Ipad DAW?

Firstly, apologies if this has been covered elsewhere but I need some help in choosing the next steps!

I currently mainly run an OT, Dn and Minitaur (with some other bits of outboard)

With 2 kids under 4 and a full time job, the amount of time required by the OT in particular is making completing music too time consuming and therefore not massively fun.

I end up unplugging the DN and messing about with that by itself, and accordingly all my tracks from the last year or so are now pattern heavy (sometimes running through several banks) and of differing pattern lengths. Sequencing them from the OT is painful at times, and obviously pattern chaining on the DN is horrendous for this sort of thing (Elektron - let us save the chains please?!!).

I would like to be able to quickly record long chord progressions off the DN (without the fuck around with OT) to free up these voices for drums, melody etc.

I am thinking an IPAD daw would be these easiest method of doing this and managing all the stuff, and quickly recording mixdowns when tracks are completeish.

Can anyone recommend one?

Been looking at Cubasis in particular but am concerned about not being able to route the following audio path:

DN / Minitaur > IPAD > output of all tracks (incoming and recorded audio) > Analog Heat > IPAD for mixdown.

If I was to purchase a 4in/4out would this be possible with routing options in Cubasis?

Thanks in advance.

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I’m going to give you some meta advice since I’m in a similar situation (2 kids under 3.5): do yourself a favor and scale it back.

Getting lost in routings and possibilities is going to wreck your limited music making time.
I would strongly encourage you to work with the OT and the Heat, or the DN and the Heat, and not try to integrate everything at once. I’ve gone down to using “just” the DigiTone and DigiTakt and even that’s a lot sometimes.

Having one or two pieces of gear at the same time in highly portable or immediate setups is going to save you a lot of heartache. You could record the output to your phone or iPad easily for later consumption, or even get a portable recorder.

This stage will pass (allegedly! Lol) but accept for the moment that you can’t use all of your fun stuff. At least all at once. :smile:

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Hey, I recently switched from pc to iPad using Auria as a DAW. Before that I was using Reaper and Ableton Live. No regrets so far. I love the touch interface and enjoy a break from the usual computer environment. 2 things to consider:

  1. If you use Auria you need the fabfilter plugins from the in App Store. They are amazing and afaik direct ports from the .vst versions. They are much cheaper than their relatives but you should still factor in their cost when making the translation to iPad.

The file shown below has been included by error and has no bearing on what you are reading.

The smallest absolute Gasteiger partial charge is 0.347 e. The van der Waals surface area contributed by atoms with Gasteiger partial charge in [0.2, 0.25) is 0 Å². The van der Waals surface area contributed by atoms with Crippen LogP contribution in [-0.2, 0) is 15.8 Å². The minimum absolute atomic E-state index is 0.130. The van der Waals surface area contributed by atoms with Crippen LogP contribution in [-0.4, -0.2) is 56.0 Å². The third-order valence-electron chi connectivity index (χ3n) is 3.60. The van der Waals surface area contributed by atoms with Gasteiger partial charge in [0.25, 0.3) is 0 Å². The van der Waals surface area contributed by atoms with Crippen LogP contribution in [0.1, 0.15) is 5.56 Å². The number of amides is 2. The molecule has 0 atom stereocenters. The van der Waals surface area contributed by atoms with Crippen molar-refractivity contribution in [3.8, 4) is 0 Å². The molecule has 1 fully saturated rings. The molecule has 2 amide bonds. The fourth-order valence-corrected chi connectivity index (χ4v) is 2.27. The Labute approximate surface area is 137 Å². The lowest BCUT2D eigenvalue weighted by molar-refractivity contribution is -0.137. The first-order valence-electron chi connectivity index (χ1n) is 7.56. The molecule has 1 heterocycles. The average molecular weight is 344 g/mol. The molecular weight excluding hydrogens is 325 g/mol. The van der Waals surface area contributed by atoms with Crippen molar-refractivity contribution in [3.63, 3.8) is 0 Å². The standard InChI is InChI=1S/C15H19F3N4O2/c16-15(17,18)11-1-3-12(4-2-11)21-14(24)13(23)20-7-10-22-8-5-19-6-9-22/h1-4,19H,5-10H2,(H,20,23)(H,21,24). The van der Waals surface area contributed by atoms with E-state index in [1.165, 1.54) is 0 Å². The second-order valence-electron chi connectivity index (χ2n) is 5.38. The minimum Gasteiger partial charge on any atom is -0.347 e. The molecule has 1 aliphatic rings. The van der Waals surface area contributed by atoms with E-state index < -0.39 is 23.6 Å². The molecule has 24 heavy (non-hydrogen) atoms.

2. Do a thorough research which Audio Interfaces work with iOS and work with Auria. When in doubt ask their support they are really friendly.

Have fun and report back :smile:

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I have an Ipad pro with the Apple camera connection kit to connect a Focusrite 18i8 (gen 1) audio interface over USB. Routing and recording on the Ipad in Cubasis works mostly as expected. I see all the inputs and outputs in Cubasis on the ipad.

I would say Cubasis2 is the best DAW that handles audio, midi and interapp and plugins etc etc. Korg Gadget2 is nice as well but quite closed down to other app interop and stuff like that.

Gonna second this. I got lost in various workflow optimisations that stopped me actually making music. I now have two approaches that work depending on mood and situation.

1 - Korg gadget on the tube to sketch out ideas and arrangements, then import into Ableton to finish or carry on working on the arrangement.

2 - bring any of the OT / DN / DT on the tube and work on some parts independently, then mess about with them at home when the family have gone to bed.

We also have a music room/piano at work so I sit there for 10 or 15 during the day when I need a moment to myself and play about with ideas there.

It’s actually quite productive and focused working like this. Basically separating composition/development from finishing. It’s more focused than having Ableton and all my instruments in front of me at the same time.

Also parenting gets easier to cope with. Eldest is 5 now, youngest is 2, and every month me and my partner both feel a little bit more like ourselves and have a bit more time for looking after ourselves.

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not really daws but I like garageband and beatmaker 3 the most

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I’m pretty much switching to a combination of:

Xequence 2 - For putting MIDI together into a more finished composition. Looks great for recording MIDI for a song when you don’t have a particular pattern in mind. It also looks great for helping you put your 16-64 bar patterns together into a song.

AUM - For hosting synth apps, sample player apps to be played by Xequence 2 sequences. Also for hosting generative MIDI apps like Rozeta, certain Mozaic scripts, Pagefall apps,e tc.

Multitrack DAW - For recording audio. Never really had a MIDI section, but with MIDI being handled by Xequence, that’s ok.

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auria and cubasis are the most powerfull daws for ipad at the moment.

auria supports channel groups and more return channels, but the interface is fiddly, so you should choose a 12,9 inch pro and/ or a pen to use it.

cubasis is a bit more basic but easier to handle with fingers. both support auv3 plugins (fabfilter) and usb interfaces.

what you should consider is that latency can be higher than on a pc or mac, so your complex routing setups could be a bit too much for live recording and monitoring at the same time.

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This is just one perspective, I know lots of people like iPads for music and DAWs on iPad. But it just doesn’t do it for me.